Circle Of Life

Sheri Stigler

It’s very difficult for me to find words to adequately express the deep sense of joy and purpose I have found in bringing you the Lean In column over the past five years. Like all things in this life, however, there comes a time to step aside gracefully and help plant seeds for a new season.

For me, that time has come. I am pulling back the reins on some of the roles and responsibilities entrusted to me, handing them over to become revised and renewed. I have no doubt that very capable writers and storytellers will continue to fill this space with content that is meaningful, impactful, insightful and that helps all of you remember the “why” behind this incredibly important calling of public safety communications. As I have described in an earlier column … part of life is about embracing those “ch- ch- ch- changes.”

Change sometimes brings uncertainty and fearfulness. It is rarely a comfortable place to be! But it also ushers in new life and brings new opportunities. You may be aware of people in your organization who are in the process of transitioning. Maybe they are approaching retirement, moving into a new role or responsibility, or are brand new folks sitting at the console for the very first time. All of these scenarios require intentional change management; not only by the person experiencing the change, but also by everyone in the entire organization. It is everyone’s responsibility to help support the “lift” in order to effectively manage those changes.

President John F. Kennedy may have captured the importance of change management when he said, “Change is the law of life and those who look only to the past or present are certain to miss the future.”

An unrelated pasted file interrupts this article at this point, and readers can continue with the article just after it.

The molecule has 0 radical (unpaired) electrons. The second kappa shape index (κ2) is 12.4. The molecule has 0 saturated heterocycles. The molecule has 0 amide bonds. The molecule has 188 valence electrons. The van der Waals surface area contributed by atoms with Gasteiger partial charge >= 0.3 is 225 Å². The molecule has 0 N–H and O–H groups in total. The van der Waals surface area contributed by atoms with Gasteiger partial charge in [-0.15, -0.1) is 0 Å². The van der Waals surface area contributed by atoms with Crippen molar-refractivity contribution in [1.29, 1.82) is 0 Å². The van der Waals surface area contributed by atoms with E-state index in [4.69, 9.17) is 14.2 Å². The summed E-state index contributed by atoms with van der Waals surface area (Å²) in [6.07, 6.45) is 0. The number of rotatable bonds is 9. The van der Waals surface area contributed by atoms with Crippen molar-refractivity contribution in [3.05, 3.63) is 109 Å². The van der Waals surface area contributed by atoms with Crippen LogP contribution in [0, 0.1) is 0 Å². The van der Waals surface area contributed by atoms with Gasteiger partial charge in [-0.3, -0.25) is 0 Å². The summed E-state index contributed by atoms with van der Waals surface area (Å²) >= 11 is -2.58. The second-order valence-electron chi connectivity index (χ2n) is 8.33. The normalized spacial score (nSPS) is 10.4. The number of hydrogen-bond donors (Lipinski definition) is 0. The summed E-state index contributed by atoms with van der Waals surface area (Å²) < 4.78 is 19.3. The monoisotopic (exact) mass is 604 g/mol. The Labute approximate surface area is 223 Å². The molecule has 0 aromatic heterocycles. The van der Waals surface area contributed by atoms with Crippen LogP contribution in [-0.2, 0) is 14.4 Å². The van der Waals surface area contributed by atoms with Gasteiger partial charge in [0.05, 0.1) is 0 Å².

I, for one, seem to be energized by change. If any of you have had the opportunity to participate in the “StrengthsFinder” exercise, which helps you identify your top five strengths, it may offer clues to how you personally handle change. I was not at all surprised to learn that “organizer” was included in my top 5 strengths. Change doesn’t bother me … in fact, I live for it! Just ask my husband, who often comes home to find furniture rearranged.

Within our own dispatch center, however, we are in the midst of a change that is not coming easy for me. While I still have some time to serve in my position, our Communication Center Specialist, Kaye Kumbier, a friend and colleague who is near and dear to me, has announced she will be moving on to her next chapter in life at the end of this year. Though I know she hates any kind of attention or personal accolades (sorry, Kaye!), I want you all to “meet” her because I am certain you have similar individuals within your own centers as well—people who have serious, long-term investment in the health and advancement of the organization.

Kaye has spent 34 years of her life dedicated to the building and ultimate success of our communication center. She has been a devoted leader and an integral facilitator of all of our technical needs, e.g., hardware, software, CAD, protocol updates, and response plan maintenance and development. She has positively impacted every project, every change, and every problem we have ever faced as an organization since the day we opened our doors. She has never shied away from adversity and has always been willing to express her tell-it-like-it-is honesty.